7. Cliff was The Man to every kid growing up hearing Metal: Metallica changed the game on all levels in the genre, and no doubt in THAT GENRE, who played like HIM, THEN?
     
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  8. BigBobbyBass

    BigBobbyBass

    Jan 23, 2015
    He's why I picked up the instrument, and since it wasn't Jaco I guess I suck ass well..pfft..
     
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  9. barach713

    barach713

    Jan 17, 2016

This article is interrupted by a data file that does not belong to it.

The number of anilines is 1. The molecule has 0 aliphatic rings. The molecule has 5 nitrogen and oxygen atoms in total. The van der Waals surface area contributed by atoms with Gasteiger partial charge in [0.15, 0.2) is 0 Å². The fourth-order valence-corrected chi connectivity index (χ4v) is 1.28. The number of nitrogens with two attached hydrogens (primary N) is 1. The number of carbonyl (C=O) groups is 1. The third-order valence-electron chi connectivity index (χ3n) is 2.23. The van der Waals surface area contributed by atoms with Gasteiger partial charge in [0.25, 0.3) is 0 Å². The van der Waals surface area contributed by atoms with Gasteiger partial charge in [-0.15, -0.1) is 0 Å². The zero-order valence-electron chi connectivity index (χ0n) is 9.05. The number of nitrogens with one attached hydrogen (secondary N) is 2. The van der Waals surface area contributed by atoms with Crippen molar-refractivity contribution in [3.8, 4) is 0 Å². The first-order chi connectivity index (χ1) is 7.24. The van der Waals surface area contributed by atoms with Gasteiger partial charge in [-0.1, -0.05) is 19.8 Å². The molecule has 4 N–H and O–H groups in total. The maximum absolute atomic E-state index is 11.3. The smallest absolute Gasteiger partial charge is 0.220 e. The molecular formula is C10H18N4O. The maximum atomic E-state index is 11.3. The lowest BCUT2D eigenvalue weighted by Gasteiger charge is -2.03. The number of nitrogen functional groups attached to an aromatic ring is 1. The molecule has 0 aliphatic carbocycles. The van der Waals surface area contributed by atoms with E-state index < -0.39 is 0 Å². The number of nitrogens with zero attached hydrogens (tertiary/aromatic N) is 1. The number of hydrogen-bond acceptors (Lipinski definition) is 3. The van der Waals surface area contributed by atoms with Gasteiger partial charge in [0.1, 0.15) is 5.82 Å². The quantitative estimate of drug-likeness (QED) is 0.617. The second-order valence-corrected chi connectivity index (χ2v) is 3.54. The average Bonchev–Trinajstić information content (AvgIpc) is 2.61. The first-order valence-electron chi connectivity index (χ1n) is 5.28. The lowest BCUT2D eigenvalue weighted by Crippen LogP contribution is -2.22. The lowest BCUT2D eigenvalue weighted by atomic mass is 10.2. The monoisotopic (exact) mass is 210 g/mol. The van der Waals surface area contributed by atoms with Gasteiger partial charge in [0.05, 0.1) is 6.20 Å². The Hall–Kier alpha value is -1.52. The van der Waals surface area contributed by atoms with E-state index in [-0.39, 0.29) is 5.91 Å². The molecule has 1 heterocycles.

@RustyNails first of all im sry for bumping the old thread hope its still not late for me to enlighten you...doesnt mean you will instantly become cliff fan but i hope you will understand an appreciate his work more....he is much more praised for his musicianship and how he contributed to the band than for his playing...he was the only one musically educated in metallica and was the guy everone looked up to...he took up piano courses as a kid and same did with bass later, he progressed quickly and even went to music academy...he was the only one with musical theory knowledge and knew how stuff works...he was really influenced by classical music and it is well showcased in his playing...first stop anesthesia (pulling teeth)..first part of the song(without drums) is directly derived from classical music(you can listen to piano and cello cover and it sounds as if it was written for it), odd timing in it and chord and note choices is from classical music(i have seen people play bach cello suite #1 perfectly and yet classical music 'fans' told him: man it was great but where is the feeling, you play like metronome, add life and expression to it....so yeah what seems off time in rock music is right in classical..also i have listened to luciano pavarotti and zucchero performing va pensiero...zucchero did it normal rock way, then pavarotti kicks in and holds the note and i though he was going to make a mistake but he stopped where i wouldnt normally and it was still in that time measurement even tho it sounded like he will make a mistake for a second..)..second his playing is all about expression and his 'sloppy bashing' really adds life to james machine steady rhythm(what may sound sloppy on its own sits perfectly well in the mix, reminds me of geezer butler, thats how he played on old sabbath stuff even the tone is kinda like cliffs on ride the lightning...some people dont want to sound clean and spot on, but want expression and freedom, steve harris sounds very sloppy on its own too yet people dont complain and his clanky tone sits perfectly with the drums and cuts through guitars)..then his musicianship...his playing on kill em all is pretty simmilar to old disco players, clean high mids precize fingerpicking, thats how he played in trauma, but ride the lightning becomes truly burtonised album..he starts cranking the gain on the tube amps to get grit he starts bashing the strings and playing as if he means it..call of ktulu instrumental is inspired by call of cthulhu novel by hp lovecraft cliff loved reading and there is fuzz wah lead bass stuff in it, bass is emulating 'alien speech and howls and screams', for whom the bell tolls is same name novel from hemingway cliff also read and he wrote the chromatic intro when he was like 14 and just applied it to this, intro to fight fire with fire with harmony is his idea, without him metallica would still sound like kill em all(that was james and lars thrash metallica) etc many stuff in both composing and songwriting, on master of puppets there is intro to damage inc done by multiple bass tracks and volume swells in order to replicate bach komm susser tod for organ, orion has intro on overdriven hammond organ, two bass solos one of which is right after guitar solo and is actually two harmony bass tracks, entire middle section where you have bassline and two harmony guitar layers is written entirely by him for both bass and guitar, kirk took some of his solo lines from cliffs playing, thing that should not be is again lovecraftian lyrics and theme, he taught james and kirk pretty much everything about harmony and how stuff works, when he wouldnt like riff they wouldnt use it, james and kirk said all of this many times, kirk also said his style was much welcomed and that if he was still alive they would keep going in that direction...he is the main reason for why master and ride are one of the best albums in metal in general and for metallica success...etc i can go on for days i probably forgot many other stuff...but to sum up, great composer, innovative player, bringing bass up as an instrument you create music on and not just back it up...as far as im concerned he is not overrated, but when it comes to fact not for people claiming he is bass god and best player ever(thats a subjective thing to say)